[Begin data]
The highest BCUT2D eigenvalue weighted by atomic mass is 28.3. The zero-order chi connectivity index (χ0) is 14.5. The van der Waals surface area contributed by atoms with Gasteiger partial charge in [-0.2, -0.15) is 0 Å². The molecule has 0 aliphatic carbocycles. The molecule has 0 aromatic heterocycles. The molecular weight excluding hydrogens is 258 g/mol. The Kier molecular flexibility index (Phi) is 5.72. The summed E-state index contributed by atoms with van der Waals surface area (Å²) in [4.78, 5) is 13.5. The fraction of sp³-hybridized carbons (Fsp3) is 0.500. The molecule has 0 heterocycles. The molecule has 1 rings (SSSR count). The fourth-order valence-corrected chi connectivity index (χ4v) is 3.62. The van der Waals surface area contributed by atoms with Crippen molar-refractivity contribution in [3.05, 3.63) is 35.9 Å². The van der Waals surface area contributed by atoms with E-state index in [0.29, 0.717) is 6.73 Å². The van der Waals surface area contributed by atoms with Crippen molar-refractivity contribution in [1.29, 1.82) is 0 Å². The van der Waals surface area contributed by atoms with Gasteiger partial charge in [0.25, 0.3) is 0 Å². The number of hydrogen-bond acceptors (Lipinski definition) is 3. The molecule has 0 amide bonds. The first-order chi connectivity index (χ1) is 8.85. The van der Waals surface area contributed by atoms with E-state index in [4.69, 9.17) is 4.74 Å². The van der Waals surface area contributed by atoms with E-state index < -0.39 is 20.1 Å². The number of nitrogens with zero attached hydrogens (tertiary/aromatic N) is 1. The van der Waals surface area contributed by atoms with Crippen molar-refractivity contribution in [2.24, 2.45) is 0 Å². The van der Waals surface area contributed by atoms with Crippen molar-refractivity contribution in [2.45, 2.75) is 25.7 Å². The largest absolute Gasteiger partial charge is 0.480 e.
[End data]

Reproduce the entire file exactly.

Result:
The highest BCUT2D eigenvalue weighted by atomic mass is 28.3. The zero-order chi connectivity index (χ0) is 14.5. The van der Waals surface area contributed by atoms with Gasteiger partial charge in [-0.2, -0.15) is 0 Å². The molecule has 0 aliphatic carbocycles. The molecule has 0 aromatic heterocycles. The molecular weight excluding hydrogens is 258 g/mol. The Kier molecular flexibility index (Phi) is 5.72. The summed E-state index contributed by atoms with van der Waals surface area (Å²) in [4.78, 5) is 13.5. The fraction of sp³-hybridized carbons (Fsp3) is 0.500. The molecule has 0 heterocycles. The molecule has 1 rings (SSSR count). The fourth-order valence-corrected chi connectivity index (χ4v) is 3.62. The van der Waals surface area contributed by atoms with Crippen molar-refractivity contribution in [3.05, 3.63) is 35.9 Å². The van der Waals surface area contributed by atoms with E-state index in [0.29, 0.717) is 6.73 Å². The van der Waals surface area contributed by atoms with Crippen molar-refractivity contribution in [1.29, 1.82) is 0 Å². The van der Waals surface area contributed by atoms with Gasteiger partial charge in [0.25, 0.3) is 0 Å². The number of hydrogen-bond acceptors (Lipinski definition) is 3. The molecule has 0 amide bonds. The first-order chi connectivity index (χ1) is 8.85. The van der Waals surface area contributed by atoms with E-state index in [4.69, 9.17) is 4.74 Å². The van der Waals surface area contributed by atoms with E-state index < -0.39 is 20.1 Å². The number of nitrogens with zero attached hydrogens (tertiary/aromatic N) is 1. The van der Waals surface area contributed by atoms with Crippen molar-refractivity contribution in [2.24, 2.45) is 0 Å². The van der Waals surface area contributed by atoms with Crippen molar-refractivity contribution in [2.45, 2.75) is 25.7 Å². The largest absolute Gasteiger partial charge is 0.480 e.